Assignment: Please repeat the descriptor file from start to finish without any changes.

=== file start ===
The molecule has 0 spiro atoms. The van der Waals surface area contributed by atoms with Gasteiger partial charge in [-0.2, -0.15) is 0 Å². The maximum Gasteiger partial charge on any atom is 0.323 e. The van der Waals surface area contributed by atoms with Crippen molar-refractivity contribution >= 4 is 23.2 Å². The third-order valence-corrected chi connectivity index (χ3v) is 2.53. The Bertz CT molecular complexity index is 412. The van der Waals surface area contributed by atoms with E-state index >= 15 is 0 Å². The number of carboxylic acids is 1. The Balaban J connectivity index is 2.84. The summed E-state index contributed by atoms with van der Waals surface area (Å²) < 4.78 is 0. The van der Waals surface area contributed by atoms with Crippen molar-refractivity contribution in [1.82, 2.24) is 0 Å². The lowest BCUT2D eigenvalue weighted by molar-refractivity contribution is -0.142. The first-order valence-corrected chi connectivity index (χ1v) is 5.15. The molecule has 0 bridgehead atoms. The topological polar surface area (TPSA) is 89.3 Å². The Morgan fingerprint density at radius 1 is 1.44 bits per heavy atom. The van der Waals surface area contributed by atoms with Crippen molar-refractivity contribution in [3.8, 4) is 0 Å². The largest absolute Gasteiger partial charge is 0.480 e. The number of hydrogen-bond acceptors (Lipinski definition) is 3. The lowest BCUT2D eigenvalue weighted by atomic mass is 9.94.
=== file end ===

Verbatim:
The molecule has 0 spiro atoms. The van der Waals surface area contributed by atoms with Gasteiger partial charge in [-0.2, -0.15) is 0 Å². The maximum Gasteiger partial charge on any atom is 0.323 e. The van der Waals surface area contributed by atoms with Crippen molar-refractivity contribution >= 4 is 23.2 Å². The third-order valence-corrected chi connectivity index (χ3v) is 2.53. The Bertz CT molecular complexity index is 412. The van der Waals surface area contributed by atoms with E-state index >= 15 is 0 Å². The number of carboxylic acids is 1. The Balaban J connectivity index is 2.84. The summed E-state index contributed by atoms with van der Waals surface area (Å²) < 4.78 is 0. The van der Waals surface area contributed by atoms with Crippen molar-refractivity contribution in [1.82, 2.24) is 0 Å². The lowest BCUT2D eigenvalue weighted by molar-refractivity contribution is -0.142. The first-order valence-corrected chi connectivity index (χ1v) is 5.15. The molecule has 0 bridgehead atoms. The topological polar surface area (TPSA) is 89.3 Å². The Morgan fingerprint density at radius 1 is 1.44 bits per heavy atom. The van der Waals surface area contributed by atoms with Crippen molar-refractivity contribution in [3.8, 4) is 0 Å². The largest absolute Gasteiger partial charge is 0.480 e. The number of hydrogen-bond acceptors (Lipinski definition) is 3. The lowest BCUT2D eigenvalue weighted by atomic mass is 9.94.